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A Bottle full of History

Updated: Apr 17, 2020

This was a summer of traveling, so now I must catch up on my writing. I have been on sabbatical from The American University of Rome, and because my next book is about modernist travel literature, a lot of my wandering was research (really!), but, admittedly, not all of it.

I spent some time in France this summer, exploring corners of that country that I had never been to. During a stay in the Périgord region of France, I made a detour to Gascony to learn more about its fabled Armagnac. Last year, I took a course at the Fondazione Italiana Sommelier on distilled spirits, so I was curious to learn first hand more about the differences between Armagnac and its more famous cousin Cognac.

Armagnac is said to be France’s first brandy, dating back more than 700 years. If this is true, it makes Armagnac one of the oldest distilled spirits produced in Europe. Its production is certainly rooted in history: the Romans introduced the vines, but a little later, the Vascons invaded, bearing the name that would transform the region in 670 into the first Duchy of Gascony. Some historians think that the name Armagnac is the legacy of knight named Hermann, a companion of the warrior king Clovis, who was rewarded for his bravery in battle with a large grant of land in Gascony. With Clovis’s conversion to Christianity, Hermann was latinized to Arminius, which in turn became Armagnac in the local language. By the 10th century, there was a small comté bearing the name Armagnac. The eau-de-vie of the region is first written about in the early 14th century when the Maître Vital Dufour, prior of Eauze and Saint Mont, praised the 40 virtues of eau-de-vie in his work, “To keep your health and stay on top form,” which I must say sounds less silly in Latin.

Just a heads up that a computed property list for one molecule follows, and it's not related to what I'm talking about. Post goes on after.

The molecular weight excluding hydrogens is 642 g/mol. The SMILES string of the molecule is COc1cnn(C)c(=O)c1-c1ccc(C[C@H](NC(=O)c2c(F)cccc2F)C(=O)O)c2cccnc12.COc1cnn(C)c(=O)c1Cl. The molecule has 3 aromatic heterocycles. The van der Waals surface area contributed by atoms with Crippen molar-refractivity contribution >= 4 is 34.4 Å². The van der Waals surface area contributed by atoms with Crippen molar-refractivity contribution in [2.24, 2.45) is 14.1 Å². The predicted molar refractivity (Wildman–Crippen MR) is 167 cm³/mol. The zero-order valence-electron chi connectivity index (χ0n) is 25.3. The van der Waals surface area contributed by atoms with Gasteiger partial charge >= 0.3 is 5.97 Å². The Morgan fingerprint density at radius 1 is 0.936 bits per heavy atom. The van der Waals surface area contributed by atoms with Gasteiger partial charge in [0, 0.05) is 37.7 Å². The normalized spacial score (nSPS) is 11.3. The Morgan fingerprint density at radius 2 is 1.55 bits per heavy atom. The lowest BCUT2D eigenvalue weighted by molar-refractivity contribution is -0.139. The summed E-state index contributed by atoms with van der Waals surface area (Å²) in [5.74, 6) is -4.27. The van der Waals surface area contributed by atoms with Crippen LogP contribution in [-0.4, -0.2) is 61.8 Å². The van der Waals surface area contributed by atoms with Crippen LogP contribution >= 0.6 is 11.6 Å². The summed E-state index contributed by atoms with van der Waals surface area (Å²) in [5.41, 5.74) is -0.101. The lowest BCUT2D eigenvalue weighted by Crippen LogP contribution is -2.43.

From about 1461, Armagnac was an everyday product found at the Saint Sever market in the Landes. It was called the “water of immortality” or “aqua ardens”--the water that burns. Therapeutic virtues were attributed to it, but it was not consumed that much. It took the Dutch, desirous of a beaker full of the warm south, to make it a commercial hit.

Both Cognac and Armagnac are distilled from wine, but unlike cognac, the grapes used in Armagnac also makes a pleasant wine before distilling, though the best grapes for distilling should not be too aromatic. This is interesting because the drinkability of the wine is one of the reasons Armagnac became popular. In the 17th century, the Dutch bought most of the French Atlantic wines, except Bordeaux, which was exclusively for the English market. Because the Bordelais were worried about competition, they intercepted all the wine convoys on their way down the Garonne, claiming that only Bordeaux wines could be transported on the river. If the wine from Gascony was forbidden to travel this way, spirits were not, so the wines from Gascony started to be distilled.

I visited two family owned distilleries of Armagnac, Dartigalongue and the Château de Castex d’Armagnac, as well as Darroze, a larger producer, but still small enough to be artisanal.